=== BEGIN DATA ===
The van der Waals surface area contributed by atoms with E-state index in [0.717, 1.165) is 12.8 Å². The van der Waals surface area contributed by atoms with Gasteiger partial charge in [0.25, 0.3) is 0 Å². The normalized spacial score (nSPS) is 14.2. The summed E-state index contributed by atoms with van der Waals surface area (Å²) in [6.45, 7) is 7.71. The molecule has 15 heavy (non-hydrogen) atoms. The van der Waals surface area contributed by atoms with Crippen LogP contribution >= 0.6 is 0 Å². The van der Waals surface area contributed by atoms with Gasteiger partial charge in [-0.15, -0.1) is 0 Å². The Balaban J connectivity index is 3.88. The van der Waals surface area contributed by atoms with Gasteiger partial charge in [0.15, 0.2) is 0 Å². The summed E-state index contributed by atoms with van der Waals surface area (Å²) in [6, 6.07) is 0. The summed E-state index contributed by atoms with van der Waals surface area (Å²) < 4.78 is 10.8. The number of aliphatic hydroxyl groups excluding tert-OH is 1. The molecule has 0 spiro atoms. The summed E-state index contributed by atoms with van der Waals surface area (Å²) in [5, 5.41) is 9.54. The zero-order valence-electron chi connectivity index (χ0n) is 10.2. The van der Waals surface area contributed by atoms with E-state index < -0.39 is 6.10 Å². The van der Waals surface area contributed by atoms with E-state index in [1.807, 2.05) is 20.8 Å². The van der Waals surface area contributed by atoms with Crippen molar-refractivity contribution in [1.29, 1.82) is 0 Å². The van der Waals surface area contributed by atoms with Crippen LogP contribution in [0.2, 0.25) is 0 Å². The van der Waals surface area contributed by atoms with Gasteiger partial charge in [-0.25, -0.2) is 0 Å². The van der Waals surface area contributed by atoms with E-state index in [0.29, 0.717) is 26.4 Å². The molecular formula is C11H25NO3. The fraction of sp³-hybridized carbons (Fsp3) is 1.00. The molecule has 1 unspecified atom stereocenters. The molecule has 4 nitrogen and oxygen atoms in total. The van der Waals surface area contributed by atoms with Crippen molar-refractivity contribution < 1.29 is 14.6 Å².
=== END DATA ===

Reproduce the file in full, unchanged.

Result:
The van der Waals surface area contributed by atoms with E-state index in [0.717, 1.165) is 12.8 Å². The van der Waals surface area contributed by atoms with Gasteiger partial charge in [0.25, 0.3) is 0 Å². The normalized spacial score (nSPS) is 14.2. The summed E-state index contributed by atoms with van der Waals surface area (Å²) in [6.45, 7) is 7.71. The molecule has 15 heavy (non-hydrogen) atoms. The van der Waals surface area contributed by atoms with Crippen LogP contribution >= 0.6 is 0 Å². The van der Waals surface area contributed by atoms with Gasteiger partial charge in [-0.15, -0.1) is 0 Å². The Balaban J connectivity index is 3.88. The van der Waals surface area contributed by atoms with Gasteiger partial charge in [0.15, 0.2) is 0 Å². The summed E-state index contributed by atoms with van der Waals surface area (Å²) in [6, 6.07) is 0. The summed E-state index contributed by atoms with van der Waals surface area (Å²) < 4.78 is 10.8. The number of aliphatic hydroxyl groups excluding tert-OH is 1. The molecule has 0 spiro atoms. The summed E-state index contributed by atoms with van der Waals surface area (Å²) in [5, 5.41) is 9.54. The zero-order valence-electron chi connectivity index (χ0n) is 10.2. The van der Waals surface area contributed by atoms with E-state index < -0.39 is 6.10 Å². The van der Waals surface area contributed by atoms with E-state index in [1.807, 2.05) is 20.8 Å². The van der Waals surface area contributed by atoms with Crippen molar-refractivity contribution in [1.29, 1.82) is 0 Å². The van der Waals surface area contributed by atoms with Crippen LogP contribution in [0.2, 0.25) is 0 Å². The van der Waals surface area contributed by atoms with Gasteiger partial charge in [-0.25, -0.2) is 0 Å². The van der Waals surface area contributed by atoms with E-state index in [0.29, 0.717) is 26.4 Å². The molecular formula is C11H25NO3. The fraction of sp³-hybridized carbons (Fsp3) is 1.00. The molecule has 1 unspecified atom stereocenters. The molecule has 4 nitrogen and oxygen atoms in total. The van der Waals surface area contributed by atoms with Crippen molar-refractivity contribution < 1.29 is 14.6 Å².